Chelsea Manning for U.S. Senate campaign video sends a very similar message as the Donald Trump presidential campaign.

Work on viili continues! Made a sheet document to follow the progress: 20180115_a-history-of-a-viili. Collected Kombucha from Pasi Rauhala for the upcoming Neighborizome talk-shop.

Wrote a travel grant usage reports for the Arts Promotion Center of Finland. Tough work. I’ll have to make a document about last years artists grant too.

Send an email to New York Performa-organization in an effort to plan the residency period. Also learned that our flat in Brooklyn has a gym in the basement, it’s 15 min from the residency-atelier and that I need to get a B1 style working visa in order to make a film in the city.

Send my Novation Circuit to Thomann.de for service. The unit glitches occasionally. Thomann has a three year warranty! Included a summary of the issues and a short text: “Greetings from Helsinki and I hope you have a good week. I’ve been preparing viili lately, it is a fermented milk drink (similar to buttermilk) and going to the sauna by the cold sea. I’m thinking about getting a Drumbrute, it would compliment the Circuit well and make for a decent sequencer.”

Got a copy of Osculum Infame (2001) Gardar Eide Einarsson & Matias Faldbakken (published by Nifca). A guide for satanic ass-kissing.

There are various aspects of the Osculum Infame, the Black Mass and the description of Satan’s physical appearance that can be applied to the notion of modern-day networking rituals and their participants. As a manner of trading social behavior for personal gain, networking had become one of the most powerful vehicles for financial, political and cultural progress.


I constantly compare myself to and seek the acceptance of Germans, French, English and even Swedes. I think their cultures are better then ours.. I don’t even think I have much of a culture. There is no such thing as western civilisation (2016) Kwame Anthony Appiah.

One reason for the confusions “western culture” spawns comes from confusions about the west. We have used the expression “the west” to do very different jobs. […] Often, in recent years, “the west” means the north Atlantic: Europe and her former colonies in North America. The opposite here is a non-western world in Africa, Asia and Latin America – now dubbed “the global south” – though many people in Latin America will claim a western inheritance, too. […] “western” here can look simply like a euphemism for white.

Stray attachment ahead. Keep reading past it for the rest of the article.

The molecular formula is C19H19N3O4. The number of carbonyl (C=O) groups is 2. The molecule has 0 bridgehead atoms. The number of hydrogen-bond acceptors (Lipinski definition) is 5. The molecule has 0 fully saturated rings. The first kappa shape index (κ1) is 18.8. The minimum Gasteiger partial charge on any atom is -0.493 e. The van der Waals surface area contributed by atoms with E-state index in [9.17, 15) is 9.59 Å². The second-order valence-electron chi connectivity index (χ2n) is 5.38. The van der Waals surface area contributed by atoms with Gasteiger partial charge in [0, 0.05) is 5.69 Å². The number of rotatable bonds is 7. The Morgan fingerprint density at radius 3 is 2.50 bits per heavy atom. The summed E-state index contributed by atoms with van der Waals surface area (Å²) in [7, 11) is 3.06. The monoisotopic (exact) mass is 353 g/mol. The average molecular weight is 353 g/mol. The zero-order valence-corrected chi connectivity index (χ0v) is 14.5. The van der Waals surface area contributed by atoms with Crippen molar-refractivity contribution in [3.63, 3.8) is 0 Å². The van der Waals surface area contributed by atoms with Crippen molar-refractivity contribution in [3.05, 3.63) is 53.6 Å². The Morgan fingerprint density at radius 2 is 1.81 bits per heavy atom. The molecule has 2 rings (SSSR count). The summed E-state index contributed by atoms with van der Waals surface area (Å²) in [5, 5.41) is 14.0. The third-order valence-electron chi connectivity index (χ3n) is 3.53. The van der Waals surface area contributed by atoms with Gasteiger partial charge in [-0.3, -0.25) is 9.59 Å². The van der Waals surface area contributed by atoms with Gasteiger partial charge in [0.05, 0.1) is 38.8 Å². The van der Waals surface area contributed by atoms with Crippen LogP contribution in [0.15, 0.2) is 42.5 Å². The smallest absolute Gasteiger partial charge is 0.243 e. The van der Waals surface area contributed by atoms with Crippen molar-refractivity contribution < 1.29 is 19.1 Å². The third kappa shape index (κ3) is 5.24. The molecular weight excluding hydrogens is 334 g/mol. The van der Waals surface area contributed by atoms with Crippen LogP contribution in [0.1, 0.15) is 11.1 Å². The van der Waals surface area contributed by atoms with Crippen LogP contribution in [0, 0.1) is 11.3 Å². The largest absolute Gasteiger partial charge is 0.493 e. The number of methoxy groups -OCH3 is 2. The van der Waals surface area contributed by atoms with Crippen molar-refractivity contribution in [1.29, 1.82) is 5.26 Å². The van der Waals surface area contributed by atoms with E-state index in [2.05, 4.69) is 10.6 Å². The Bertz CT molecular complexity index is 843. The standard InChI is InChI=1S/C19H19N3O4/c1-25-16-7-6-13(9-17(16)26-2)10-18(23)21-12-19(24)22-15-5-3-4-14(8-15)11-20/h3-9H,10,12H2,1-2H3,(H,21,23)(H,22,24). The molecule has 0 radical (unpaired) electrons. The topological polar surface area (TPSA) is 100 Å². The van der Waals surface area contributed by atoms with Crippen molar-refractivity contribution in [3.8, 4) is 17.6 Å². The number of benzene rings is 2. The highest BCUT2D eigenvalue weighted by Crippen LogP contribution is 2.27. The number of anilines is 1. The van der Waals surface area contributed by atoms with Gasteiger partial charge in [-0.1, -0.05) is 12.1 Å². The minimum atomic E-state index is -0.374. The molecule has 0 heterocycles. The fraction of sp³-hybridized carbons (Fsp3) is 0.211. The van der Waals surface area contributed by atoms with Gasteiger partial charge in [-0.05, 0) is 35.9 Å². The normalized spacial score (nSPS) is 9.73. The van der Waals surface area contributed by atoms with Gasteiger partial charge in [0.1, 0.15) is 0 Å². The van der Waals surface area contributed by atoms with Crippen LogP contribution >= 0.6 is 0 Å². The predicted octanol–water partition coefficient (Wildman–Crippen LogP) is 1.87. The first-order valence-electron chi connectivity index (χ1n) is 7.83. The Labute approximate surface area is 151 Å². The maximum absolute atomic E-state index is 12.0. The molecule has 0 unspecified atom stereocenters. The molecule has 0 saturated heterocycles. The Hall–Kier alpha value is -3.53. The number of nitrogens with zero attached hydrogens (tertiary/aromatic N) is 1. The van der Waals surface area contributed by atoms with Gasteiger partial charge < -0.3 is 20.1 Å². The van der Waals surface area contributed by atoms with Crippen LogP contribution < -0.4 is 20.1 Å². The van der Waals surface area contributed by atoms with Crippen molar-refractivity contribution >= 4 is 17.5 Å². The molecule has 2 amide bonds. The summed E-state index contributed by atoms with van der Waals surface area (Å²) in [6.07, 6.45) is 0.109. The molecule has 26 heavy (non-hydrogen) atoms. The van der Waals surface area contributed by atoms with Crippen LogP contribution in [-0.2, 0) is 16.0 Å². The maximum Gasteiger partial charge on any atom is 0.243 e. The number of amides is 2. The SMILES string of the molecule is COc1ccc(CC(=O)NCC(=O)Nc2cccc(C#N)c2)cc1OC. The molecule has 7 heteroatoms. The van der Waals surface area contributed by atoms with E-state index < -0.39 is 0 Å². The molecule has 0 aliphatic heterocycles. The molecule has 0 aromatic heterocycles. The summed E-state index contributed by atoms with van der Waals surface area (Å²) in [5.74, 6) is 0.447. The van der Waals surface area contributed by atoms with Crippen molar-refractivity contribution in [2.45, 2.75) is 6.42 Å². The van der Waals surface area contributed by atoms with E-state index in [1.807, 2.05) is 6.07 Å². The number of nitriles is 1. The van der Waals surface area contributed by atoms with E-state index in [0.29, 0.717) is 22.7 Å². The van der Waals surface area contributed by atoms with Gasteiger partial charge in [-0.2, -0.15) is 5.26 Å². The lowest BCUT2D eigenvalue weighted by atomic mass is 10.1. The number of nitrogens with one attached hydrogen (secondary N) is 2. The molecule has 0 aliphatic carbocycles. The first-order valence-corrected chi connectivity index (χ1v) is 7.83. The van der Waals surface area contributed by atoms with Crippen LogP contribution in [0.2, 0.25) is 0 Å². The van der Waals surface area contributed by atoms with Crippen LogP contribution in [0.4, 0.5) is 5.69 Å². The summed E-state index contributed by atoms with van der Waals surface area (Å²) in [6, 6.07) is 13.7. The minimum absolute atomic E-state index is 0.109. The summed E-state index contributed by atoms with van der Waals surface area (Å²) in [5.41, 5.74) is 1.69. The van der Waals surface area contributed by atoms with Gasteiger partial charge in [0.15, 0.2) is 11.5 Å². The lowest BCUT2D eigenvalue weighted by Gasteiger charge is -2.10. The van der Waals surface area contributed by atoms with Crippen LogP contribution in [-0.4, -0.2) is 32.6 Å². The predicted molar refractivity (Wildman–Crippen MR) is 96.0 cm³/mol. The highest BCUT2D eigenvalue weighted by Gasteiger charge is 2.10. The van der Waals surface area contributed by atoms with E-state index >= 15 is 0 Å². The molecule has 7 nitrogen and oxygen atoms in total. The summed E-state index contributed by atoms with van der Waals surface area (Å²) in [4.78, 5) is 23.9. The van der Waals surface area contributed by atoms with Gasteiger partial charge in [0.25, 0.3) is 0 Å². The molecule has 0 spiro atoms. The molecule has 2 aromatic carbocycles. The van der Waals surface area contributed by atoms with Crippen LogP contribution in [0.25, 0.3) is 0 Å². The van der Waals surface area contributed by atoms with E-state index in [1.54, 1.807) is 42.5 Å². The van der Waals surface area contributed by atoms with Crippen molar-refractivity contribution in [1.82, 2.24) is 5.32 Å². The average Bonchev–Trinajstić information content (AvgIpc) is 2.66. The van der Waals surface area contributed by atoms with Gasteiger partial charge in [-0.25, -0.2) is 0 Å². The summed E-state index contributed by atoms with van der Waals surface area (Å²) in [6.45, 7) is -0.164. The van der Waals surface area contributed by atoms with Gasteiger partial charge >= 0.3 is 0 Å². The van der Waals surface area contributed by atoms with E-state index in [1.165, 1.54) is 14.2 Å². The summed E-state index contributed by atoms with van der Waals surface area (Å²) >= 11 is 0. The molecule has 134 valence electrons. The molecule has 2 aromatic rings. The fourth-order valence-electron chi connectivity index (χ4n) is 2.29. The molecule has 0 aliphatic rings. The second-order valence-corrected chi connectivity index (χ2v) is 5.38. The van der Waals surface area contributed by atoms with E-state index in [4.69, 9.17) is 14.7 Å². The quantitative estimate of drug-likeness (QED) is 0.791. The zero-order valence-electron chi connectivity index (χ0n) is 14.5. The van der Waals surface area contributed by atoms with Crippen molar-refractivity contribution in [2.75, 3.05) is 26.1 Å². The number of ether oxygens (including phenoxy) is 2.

Herodotus only uses the word “European” as an adjective, never as a noun. For a millennium after his day, no one else spoke of Europeans as a people, either.

In a Latin chronicle, written in 754 in Spain, the author refers to the victors of the Battle of Tours as Europenses, Europeans. So, simply put, the very idea of a “European” was first used to contrast Christians and Muslims.

The idea that the best of the culture of Greece was passed by way of Rome into western Europe gradually became, in the middle ages, a commonplace. In fact this process had a name. It was called the “translatio studii”: the transfer of learning.

But they all face a historical difficulty; if, that is, you want to make the golden nugget the core of a civilisation opposed to Islam. Because the classical inheritance it identifies was shared with Muslim learning. […] Much of our modern understanding of classical philosophy among the ancient Greeks we have only because those texts were recovered by European scholars in the Renaissance from the Arabs. […] So the classical traditions that are meant to distinguish western civilisation from the inheritors of the caliphates are actually a point of kinship with them.

Whether you are discussing religion, nationality, race or culture, people have supposed that an identity that survives through time and space must be propelled by some potent common essence. But that is simply a mistake.

It will help to recognise that the term “western culture” is surprisingly modern – more recent certainly than the phonograph. Tylor never spoke of it.

[T]he very idea of the “west,” to name a heritage and object of study, doesn’t really emerge until the 1890s, during a heated era of imperialism, and gains broader currency only in the 20th century.